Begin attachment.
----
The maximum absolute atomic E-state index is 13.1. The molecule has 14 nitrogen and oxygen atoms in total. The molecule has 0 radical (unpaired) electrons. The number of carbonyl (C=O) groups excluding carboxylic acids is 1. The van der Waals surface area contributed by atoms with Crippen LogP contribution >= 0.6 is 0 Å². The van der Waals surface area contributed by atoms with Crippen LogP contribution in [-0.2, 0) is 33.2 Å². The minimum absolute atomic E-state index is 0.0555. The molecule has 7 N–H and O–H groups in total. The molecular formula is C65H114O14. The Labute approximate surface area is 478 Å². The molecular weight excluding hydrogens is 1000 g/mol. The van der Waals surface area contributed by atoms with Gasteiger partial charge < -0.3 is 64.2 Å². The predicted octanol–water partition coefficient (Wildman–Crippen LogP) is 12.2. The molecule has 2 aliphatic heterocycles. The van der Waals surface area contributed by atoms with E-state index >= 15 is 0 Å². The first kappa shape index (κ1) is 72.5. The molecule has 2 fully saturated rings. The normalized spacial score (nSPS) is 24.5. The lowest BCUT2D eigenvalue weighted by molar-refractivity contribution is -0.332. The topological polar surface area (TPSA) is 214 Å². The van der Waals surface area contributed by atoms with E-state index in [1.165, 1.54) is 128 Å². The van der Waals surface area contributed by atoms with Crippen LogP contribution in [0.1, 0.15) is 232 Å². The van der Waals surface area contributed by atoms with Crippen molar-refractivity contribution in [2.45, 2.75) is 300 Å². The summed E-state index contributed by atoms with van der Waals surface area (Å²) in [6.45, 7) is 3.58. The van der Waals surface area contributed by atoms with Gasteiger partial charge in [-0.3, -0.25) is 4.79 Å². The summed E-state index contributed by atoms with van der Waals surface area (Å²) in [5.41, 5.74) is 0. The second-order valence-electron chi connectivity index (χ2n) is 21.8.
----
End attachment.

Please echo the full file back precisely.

The maximum absolute atomic E-state index is 13.1. The molecule has 14 nitrogen and oxygen atoms in total. The molecule has 0 radical (unpaired) electrons. The number of carbonyl (C=O) groups excluding carboxylic acids is 1. The van der Waals surface area contributed by atoms with Crippen LogP contribution >= 0.6 is 0 Å². The van der Waals surface area contributed by atoms with Crippen LogP contribution in [-0.2, 0) is 33.2 Å². The minimum absolute atomic E-state index is 0.0555. The molecule has 7 N–H and O–H groups in total. The molecular formula is C65H114O14. The Labute approximate surface area is 478 Å². The molecular weight excluding hydrogens is 1000 g/mol. The van der Waals surface area contributed by atoms with Gasteiger partial charge < -0.3 is 64.2 Å². The predicted octanol–water partition coefficient (Wildman–Crippen LogP) is 12.2. The molecule has 2 aliphatic heterocycles. The van der Waals surface area contributed by atoms with E-state index >= 15 is 0 Å². The first kappa shape index (κ1) is 72.5. The molecule has 2 fully saturated rings. The normalized spacial score (nSPS) is 24.5. The lowest BCUT2D eigenvalue weighted by molar-refractivity contribution is -0.332. The topological polar surface area (TPSA) is 214 Å². The van der Waals surface area contributed by atoms with E-state index in [1.165, 1.54) is 128 Å². The van der Waals surface area contributed by atoms with Crippen LogP contribution in [0.1, 0.15) is 232 Å². The van der Waals surface area contributed by atoms with Crippen molar-refractivity contribution in [2.45, 2.75) is 300 Å². The summed E-state index contributed by atoms with van der Waals surface area (Å²) in [6.45, 7) is 3.58. The van der Waals surface area contributed by atoms with Gasteiger partial charge in [-0.3, -0.25) is 4.79 Å². The summed E-state index contributed by atoms with van der Waals surface area (Å²) in [5.41, 5.74) is 0. The second-order valence-electron chi connectivity index (χ2n) is 21.8.